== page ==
The Wedding

One night the Rebbe Naphtali was on the road to Kozhenitz. In the inn where he had stopped to rest, a wedding was in full swing; the men and women were drinking and eating and singing. Only the Bride was sad, terribly sad. Rebbe Naphtali, who was travelling incognito, wanted to console her. "Why are you sad?" he asked her. "Because," she answered, " there is something missing in this wedding, something essential to make it festive and joyous. A jester! There is no jester here to make us laugh-- that's why I am sad." "Is that all?!" the Rebbe creid out. "Then stop being sad! For the heavens, may they be blessed, have forseen this possibility. They have sent me here tonight to dispell your sadness, for I am a badkhan by profession, a troubadour and jester-- a wedding specialist!"

And he began to compose rhymes about the company, the inkeeper, the rabbi, and the canto. And he did with so much talent, so much humor, that all the guests fell under his spell and responded by laughing loud and hard. And the bride, too, was amused. To make her even happier, he sang with great exhuberance and told funny stories-- and danced.

All around the table the guests were shaking with laughter, and up there, in paradise, the sages and the saints, sitting around their Master and ours, interrupted their studies and listened, and laughed. And angels forgot their nocturnal missions and flapped their wings and laughed, and laughed. And in the palace of the heavenly tribunal, the judges stopped judging and sentencing, for the prosecutor had stopped prosecuting, and they too, could not resist laughter.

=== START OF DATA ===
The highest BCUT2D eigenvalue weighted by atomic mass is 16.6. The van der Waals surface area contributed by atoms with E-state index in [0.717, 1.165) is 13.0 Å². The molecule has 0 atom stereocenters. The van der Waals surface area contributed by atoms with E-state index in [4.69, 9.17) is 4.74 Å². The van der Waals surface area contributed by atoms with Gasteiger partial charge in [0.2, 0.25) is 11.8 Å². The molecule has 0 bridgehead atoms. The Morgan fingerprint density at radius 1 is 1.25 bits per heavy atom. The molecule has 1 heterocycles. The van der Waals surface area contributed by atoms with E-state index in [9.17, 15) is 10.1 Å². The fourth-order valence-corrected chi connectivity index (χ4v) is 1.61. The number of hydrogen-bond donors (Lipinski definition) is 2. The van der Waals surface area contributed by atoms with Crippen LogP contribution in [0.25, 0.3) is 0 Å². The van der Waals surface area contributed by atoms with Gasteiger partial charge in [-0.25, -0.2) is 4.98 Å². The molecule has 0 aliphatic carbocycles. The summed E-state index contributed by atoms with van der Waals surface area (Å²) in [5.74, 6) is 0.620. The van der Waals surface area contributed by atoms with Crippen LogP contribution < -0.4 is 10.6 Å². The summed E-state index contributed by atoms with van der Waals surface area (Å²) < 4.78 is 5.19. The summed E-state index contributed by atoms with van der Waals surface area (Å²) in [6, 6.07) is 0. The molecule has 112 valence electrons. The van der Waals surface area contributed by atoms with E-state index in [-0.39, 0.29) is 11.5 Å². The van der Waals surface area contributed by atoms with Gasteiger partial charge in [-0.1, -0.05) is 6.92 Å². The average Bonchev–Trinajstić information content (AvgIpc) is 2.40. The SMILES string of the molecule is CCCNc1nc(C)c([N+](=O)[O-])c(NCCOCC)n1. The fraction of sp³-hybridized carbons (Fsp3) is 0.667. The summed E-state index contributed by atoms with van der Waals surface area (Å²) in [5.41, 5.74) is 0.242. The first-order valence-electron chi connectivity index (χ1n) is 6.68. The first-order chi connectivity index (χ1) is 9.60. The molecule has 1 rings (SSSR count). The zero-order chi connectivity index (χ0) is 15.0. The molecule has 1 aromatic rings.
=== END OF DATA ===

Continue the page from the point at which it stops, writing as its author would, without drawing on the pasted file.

The Supreme Judge himself stopped receiving His servants prayers and litanies, including the tears of the holy Maggid of Kozhenitz-- for He, too, was listening to the funny stories of Rebbe Naphtali. And He, too, was laughing, He was laughing...

Later the Maggid of Kozhenitz would say this to his friend and disciple: "Naphtali, Naphtali, are you aware of your own strength? What I cannot accomplish with my tears, you accomplish with laughter!"

For the entire night, the celebrated Maggid of Kozhenitz; of whom it was said to have such powers that he could be denied nothing in the higher speheres if he just prayed, closing his eyes and whispering if it was a simple request, stayting up very late at night surrounded by silence and solitude if it was difficult; the entire night his forhead covered in ashes, in his eyes-- flames from the destruction of the Temple burning brightly, cried loudly with a request, tears pouring from his cheeks. For the entire night, and only this one night... he was ignored...